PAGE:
The 1970s proved to be a tumultuous era. Baseball was undergoing a transformation, from a labor system somewhat akin to a plantationst enterprise into a mogul’s inferno. It was a time when human rights were demonstrably on the rise, but there were many who were merely along for the ride. That might well be the case with the Reliquary’s inductees in its 20th year—three individuals whose connection to the upheaval of those times, both in the U.S. as a whole and in baseball itself, is more tenuous than usual.

But what we can say about Tommy John, Rusty Staub and Nancy Faust is this: They shared an optimism about the prospects for America’s improvement they saw manifesting in baseball. The spirit of the game, which permitted it to break out ahead of the nation in terms of integration, was a potent force as both entities grappled with rapid change and the aftermath of racial and generational divisiveness. Like the nation itself, the inductees could not know the idealism that managed to survive Vietnam and Watergate would prove itself to be tragically fragile. It is a time whose echos grow increasingly less faint in our current moment, requiring reflection as we consider who and what to celebrate, to elevate.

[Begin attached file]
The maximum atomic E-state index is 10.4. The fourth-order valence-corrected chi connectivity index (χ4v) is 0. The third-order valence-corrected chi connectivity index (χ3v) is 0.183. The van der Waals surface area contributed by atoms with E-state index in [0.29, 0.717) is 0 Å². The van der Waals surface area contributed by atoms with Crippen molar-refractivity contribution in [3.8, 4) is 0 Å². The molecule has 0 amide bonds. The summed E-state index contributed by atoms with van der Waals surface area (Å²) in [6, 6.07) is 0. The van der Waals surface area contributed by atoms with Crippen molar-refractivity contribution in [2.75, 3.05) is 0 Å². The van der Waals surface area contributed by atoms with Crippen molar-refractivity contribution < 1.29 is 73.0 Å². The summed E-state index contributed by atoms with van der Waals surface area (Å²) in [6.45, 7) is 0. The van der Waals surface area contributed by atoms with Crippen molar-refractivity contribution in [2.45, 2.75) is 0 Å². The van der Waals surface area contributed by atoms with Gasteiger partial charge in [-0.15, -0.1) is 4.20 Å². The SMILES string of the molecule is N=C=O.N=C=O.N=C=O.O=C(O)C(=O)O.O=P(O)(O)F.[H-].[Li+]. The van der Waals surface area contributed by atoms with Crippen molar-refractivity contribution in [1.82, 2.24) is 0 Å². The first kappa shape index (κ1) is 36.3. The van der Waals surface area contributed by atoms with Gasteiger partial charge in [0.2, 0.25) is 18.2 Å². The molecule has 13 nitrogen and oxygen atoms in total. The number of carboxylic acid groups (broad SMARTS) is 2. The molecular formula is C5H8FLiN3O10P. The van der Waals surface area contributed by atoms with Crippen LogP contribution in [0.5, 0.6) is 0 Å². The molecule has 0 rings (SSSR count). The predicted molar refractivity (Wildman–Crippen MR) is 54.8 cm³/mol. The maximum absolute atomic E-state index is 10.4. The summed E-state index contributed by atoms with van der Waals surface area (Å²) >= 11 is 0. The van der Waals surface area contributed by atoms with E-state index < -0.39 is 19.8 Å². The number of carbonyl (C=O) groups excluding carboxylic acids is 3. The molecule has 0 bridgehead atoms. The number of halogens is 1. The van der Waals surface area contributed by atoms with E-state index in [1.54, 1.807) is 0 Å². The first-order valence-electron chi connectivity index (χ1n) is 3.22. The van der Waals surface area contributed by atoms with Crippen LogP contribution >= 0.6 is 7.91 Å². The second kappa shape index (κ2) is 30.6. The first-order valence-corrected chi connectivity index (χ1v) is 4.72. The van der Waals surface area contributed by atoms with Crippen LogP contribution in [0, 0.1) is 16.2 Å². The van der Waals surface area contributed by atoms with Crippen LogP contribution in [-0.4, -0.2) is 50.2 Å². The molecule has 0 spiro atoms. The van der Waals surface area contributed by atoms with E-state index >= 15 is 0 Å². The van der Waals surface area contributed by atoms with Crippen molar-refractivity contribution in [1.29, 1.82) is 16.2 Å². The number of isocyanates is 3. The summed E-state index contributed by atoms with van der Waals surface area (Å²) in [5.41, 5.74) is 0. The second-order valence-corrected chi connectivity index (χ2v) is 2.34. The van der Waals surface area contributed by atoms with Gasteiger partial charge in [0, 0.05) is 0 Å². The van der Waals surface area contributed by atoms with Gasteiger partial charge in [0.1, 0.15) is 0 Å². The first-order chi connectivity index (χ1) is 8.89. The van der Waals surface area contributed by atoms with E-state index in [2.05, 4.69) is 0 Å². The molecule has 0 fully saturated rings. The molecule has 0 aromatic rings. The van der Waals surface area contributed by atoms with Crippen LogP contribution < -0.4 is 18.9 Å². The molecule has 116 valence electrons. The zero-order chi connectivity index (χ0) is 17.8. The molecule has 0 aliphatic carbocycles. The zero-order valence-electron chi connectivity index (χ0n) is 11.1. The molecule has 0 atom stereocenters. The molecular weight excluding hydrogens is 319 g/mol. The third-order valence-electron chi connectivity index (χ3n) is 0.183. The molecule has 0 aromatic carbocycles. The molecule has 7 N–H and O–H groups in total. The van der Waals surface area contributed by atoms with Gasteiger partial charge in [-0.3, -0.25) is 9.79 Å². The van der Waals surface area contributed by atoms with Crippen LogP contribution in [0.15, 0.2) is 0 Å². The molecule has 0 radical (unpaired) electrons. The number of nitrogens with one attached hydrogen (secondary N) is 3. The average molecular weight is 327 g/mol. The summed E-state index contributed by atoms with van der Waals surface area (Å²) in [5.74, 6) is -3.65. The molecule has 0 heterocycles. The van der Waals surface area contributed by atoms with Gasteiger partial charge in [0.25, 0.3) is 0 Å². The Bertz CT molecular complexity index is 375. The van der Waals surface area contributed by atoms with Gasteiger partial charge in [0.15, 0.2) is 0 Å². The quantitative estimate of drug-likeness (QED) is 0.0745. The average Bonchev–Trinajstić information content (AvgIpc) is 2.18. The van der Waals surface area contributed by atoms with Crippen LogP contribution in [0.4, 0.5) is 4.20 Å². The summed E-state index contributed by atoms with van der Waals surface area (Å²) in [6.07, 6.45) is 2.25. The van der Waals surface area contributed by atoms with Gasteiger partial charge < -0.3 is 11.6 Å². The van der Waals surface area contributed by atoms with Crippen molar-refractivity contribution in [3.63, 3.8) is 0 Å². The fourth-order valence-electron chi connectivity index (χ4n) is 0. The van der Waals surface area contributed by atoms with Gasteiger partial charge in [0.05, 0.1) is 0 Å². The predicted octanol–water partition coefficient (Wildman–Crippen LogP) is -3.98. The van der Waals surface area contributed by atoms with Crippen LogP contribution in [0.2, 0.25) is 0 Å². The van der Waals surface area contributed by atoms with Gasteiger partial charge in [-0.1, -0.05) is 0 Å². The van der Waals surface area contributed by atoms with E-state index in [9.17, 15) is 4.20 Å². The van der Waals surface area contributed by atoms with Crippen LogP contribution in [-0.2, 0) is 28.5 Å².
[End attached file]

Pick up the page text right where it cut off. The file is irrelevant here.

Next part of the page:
It’s no different for the Baseball Reliquary, which has relied on a particular set of social assumptions to define its mission—assumptions rooted in their formative years of the Vietnam/Watergate era. The voting bloc, the racial demographics of which largely mirror America as a whole, remains committed to honoring women and people of color. Reliquary voters have strongly viewed baseball through the lens of equality throughout the evolution of their offbeat Shrine, but this is the first year in which those principles seem to be lacking their usual level of focus.